Timber lives but it also dies, often at the hands of man. Logged timber is often a sad sight, like piles of bodies, and in the Trees and Totems room, you get death. The logs are laid out horizontally on the ground ready to be removed, stripped of their roots, branches and leaves, right next to the living forest. The log ends are like wounds and the still standing stumps like amputees. I never like seeing logged stumps, still standing, of living trees. I still remember flying in to Gatwick from Mexico in 1987 and seeing hundreds of huge trees lying, all facing east, felled by the wind. It was like a nuclear disaster – incredibly sad.
Grand Canyon
The Grand Canyon defies capture in photographs - it's too big. That's the problem Hockney tackles. However, I'm not sure that this collage of canvases, each with their own vanishing point is the solution. The phto-collage is better, as it also captures changes in light during the day. But this idea of painting capturing the essence of glanced perception doesn't work for me. The architectural images of mills and houses also fail.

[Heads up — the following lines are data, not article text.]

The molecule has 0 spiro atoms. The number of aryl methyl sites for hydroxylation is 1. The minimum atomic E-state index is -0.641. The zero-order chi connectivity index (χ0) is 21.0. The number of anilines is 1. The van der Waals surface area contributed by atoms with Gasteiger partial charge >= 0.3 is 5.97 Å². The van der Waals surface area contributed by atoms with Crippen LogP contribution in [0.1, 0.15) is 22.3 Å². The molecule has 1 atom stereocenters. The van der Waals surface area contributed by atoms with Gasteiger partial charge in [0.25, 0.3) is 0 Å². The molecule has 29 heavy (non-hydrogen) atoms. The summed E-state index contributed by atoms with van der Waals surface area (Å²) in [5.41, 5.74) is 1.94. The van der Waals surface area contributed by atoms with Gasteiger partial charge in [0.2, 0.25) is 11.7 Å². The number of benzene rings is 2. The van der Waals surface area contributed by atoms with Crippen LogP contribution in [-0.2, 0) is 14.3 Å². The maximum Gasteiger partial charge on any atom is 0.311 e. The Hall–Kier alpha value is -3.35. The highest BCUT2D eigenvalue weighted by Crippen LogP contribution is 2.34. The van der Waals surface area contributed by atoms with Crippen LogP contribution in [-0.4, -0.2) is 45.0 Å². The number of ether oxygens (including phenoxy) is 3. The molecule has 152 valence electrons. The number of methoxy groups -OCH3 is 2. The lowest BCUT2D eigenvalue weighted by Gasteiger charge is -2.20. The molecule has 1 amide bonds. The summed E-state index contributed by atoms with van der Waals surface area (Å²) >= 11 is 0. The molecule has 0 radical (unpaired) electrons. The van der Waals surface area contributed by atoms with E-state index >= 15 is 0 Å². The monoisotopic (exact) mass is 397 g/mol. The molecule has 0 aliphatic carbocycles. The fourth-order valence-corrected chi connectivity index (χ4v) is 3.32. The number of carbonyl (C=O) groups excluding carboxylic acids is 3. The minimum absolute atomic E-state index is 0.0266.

Trees are the masters of the forest, they are the forest, but what these paintings often miss, is the detail. Thankfully, Hockney redeems himself in the 51 'winter to spring' iPad prints. Here we see flowers, blossom, stalks, leaves and details of smaller plants. A group behind me, when they realised that these were iPad paintings, dismissed them immediately, such is the snobbery of so called art fans. What they want is nostalgia, the history of art, not the real deal. For me, this is the best of the shown work.